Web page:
In later years my experiences expanded. For a couple of years I was entrusted to run the Writers Green Room, which used to be a dingy space next to the Philharmonia Studio, rather than part of Simmer on the Bay. In addition to meeting with writers in the Green Room, I was honoured with the role of artist liaison, which meant conveying them to the stage and then to the signing table after their event. I met my favourite writers and personalities, such as Markus Zusak and David Suzuki and didn’t gush once. Jaclyn Moriarty once borrowed my pen. When I met Adeline Yen Mah, she saw my name tag and exclaimed “I’m Adeline too!” as if she wasn’t the most famous Adeline in the room.

Anna eventually secured a full-time job elsewhere and for a few years we had competent but, to be honest, dispassionate coordinators. Things motored along and I was happy to chip in my bit and then return to my life—by then as a full-time journalist—for the rest of the year. The honeymoon period was over, but I was still there, married to the SWF.

Then in 2009, volunteer turned coordinator Grant Poulton came on board and started the supervisor system. This meant instead of a ratio of 200 volunteers to 1 coordinator, volunteer teams of 10 or so would report to one of 8 supervisors in their zone. The 8 supervisors could then escalate issues to the coordinator if required. Grant, having been a volunteer, already had an idea of whom he could trust. I was the only person unknown at the first supervisor’s meeting: turns out I’d made an impression of reliability on the SWF staff, just for turning up for so many years.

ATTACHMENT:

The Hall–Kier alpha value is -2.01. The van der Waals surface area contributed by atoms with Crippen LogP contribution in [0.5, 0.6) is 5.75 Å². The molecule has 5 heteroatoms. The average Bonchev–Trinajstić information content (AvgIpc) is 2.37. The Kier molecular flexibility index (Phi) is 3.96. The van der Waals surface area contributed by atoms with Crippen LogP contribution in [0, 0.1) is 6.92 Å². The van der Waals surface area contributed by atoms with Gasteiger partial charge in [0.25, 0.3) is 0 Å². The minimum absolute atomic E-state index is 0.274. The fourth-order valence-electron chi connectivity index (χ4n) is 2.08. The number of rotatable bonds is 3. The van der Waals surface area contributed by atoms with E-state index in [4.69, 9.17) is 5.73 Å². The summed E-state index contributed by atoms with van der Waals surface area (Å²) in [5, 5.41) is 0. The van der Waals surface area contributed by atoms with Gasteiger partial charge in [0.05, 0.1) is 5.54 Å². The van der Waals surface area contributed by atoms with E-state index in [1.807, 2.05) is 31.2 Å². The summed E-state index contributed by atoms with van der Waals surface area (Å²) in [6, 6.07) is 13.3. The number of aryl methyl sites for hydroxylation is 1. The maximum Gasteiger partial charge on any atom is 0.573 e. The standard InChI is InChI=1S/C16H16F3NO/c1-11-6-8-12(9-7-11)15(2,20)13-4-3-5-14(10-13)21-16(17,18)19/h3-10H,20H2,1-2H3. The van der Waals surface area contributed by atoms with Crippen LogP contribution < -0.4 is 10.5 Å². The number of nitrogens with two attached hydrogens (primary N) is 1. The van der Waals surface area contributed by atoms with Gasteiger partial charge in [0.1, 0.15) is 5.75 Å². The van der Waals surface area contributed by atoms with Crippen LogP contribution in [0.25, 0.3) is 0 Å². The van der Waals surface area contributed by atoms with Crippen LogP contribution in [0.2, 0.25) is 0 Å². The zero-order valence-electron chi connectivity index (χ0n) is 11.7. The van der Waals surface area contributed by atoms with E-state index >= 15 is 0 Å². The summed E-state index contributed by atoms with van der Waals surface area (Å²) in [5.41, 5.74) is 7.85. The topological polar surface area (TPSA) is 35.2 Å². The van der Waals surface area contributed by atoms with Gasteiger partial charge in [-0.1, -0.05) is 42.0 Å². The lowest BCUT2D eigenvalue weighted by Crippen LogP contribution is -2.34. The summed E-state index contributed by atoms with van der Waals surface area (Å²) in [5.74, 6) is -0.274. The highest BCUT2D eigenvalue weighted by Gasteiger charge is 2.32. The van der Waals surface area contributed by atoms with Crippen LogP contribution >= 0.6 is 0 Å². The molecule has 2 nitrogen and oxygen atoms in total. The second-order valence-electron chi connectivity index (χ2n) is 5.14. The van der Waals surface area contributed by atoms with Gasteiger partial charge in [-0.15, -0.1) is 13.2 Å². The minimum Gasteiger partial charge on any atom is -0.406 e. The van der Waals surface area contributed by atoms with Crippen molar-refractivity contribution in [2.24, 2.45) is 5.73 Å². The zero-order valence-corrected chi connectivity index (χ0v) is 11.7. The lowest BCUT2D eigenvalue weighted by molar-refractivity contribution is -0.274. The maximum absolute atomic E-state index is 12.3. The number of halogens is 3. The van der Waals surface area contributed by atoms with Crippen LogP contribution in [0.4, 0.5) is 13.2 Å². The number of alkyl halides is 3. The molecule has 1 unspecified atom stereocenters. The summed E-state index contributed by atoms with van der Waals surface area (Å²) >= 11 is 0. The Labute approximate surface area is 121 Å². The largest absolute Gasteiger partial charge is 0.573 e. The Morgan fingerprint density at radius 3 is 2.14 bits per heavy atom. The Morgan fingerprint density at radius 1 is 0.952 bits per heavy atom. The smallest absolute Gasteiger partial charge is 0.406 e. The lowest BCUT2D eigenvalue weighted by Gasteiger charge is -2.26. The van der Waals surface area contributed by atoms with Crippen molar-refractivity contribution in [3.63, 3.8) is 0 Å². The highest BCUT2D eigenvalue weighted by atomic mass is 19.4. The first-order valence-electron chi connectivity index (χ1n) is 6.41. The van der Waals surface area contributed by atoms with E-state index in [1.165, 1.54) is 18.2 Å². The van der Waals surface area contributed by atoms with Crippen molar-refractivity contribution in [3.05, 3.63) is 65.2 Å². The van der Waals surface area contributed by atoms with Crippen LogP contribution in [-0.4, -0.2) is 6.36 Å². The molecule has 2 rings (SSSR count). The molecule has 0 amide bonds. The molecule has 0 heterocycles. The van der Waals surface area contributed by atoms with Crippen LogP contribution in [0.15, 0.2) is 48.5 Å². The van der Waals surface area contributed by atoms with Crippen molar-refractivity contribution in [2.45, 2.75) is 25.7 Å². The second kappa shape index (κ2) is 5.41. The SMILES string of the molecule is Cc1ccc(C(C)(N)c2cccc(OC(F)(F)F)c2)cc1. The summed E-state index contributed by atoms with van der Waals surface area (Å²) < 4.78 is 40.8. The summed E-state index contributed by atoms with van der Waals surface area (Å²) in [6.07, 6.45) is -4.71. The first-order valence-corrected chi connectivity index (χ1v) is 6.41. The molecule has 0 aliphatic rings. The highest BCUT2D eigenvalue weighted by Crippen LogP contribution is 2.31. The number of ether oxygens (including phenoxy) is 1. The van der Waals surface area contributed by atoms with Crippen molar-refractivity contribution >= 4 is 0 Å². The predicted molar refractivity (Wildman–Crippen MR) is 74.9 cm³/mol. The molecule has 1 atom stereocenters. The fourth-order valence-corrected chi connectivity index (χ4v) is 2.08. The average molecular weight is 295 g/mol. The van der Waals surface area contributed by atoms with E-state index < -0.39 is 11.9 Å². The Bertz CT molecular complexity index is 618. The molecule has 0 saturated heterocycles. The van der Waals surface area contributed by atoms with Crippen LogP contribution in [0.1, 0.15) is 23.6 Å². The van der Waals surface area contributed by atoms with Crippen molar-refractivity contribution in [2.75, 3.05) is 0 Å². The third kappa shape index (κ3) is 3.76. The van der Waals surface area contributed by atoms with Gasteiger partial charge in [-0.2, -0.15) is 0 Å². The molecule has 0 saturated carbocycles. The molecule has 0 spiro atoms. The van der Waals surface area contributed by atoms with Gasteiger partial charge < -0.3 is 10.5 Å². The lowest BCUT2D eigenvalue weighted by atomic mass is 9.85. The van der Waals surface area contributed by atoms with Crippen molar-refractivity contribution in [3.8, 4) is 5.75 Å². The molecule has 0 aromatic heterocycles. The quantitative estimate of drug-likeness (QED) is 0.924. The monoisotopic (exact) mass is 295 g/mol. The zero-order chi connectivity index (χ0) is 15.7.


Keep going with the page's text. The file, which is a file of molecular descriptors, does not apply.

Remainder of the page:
It worked. The fact that supervisors had volunteer experience meant that new volunteers felt comfortable approaching us with questions. I liked being able to teach them the ins and outs of different roles and I especially loved giving out cool jobs like artist liaison or allowing a vollie to stand in the room of a session they wanted to see.

For the past two years Jennie Bradbury has transferred her passion for the arts and her warm personable nature into a fleet of volunteers so happy to do their jobs that a patron hunted down her number just to praise the community spirit he saw in the team.

This may all seem like a vague response to the initial question, but I hope I’ve illustrated a few things that serve as a kind of answer:

  1. Being given a chance to do something for an organisation/event you support is its own reward.
  2. Attaining certain types of experience you may never otherwise have attained opens up opportunities to do other things in the future.
  3. Knowing what to do, feeling comfortable with tasks, even in the wider perspective of unpredictable festival chaos, is an attraction to keep volunteering year after year.
  4. Feeling important, that you have contributed to the smooth running of the festival and positively enhanced people’s experience is a reward in itself.
  5. Helping others gives me the warm fuzzies.

As volunteers we do get goodie bags. Over the years they’ve contained everything from books (actually, they’ve always contained books) to tea samples, stationery, discount vouchers and body care products. I end up giving most of the contents away. I don’t do it for the tangible rewards; what I receive from volunteering I can barely put into words.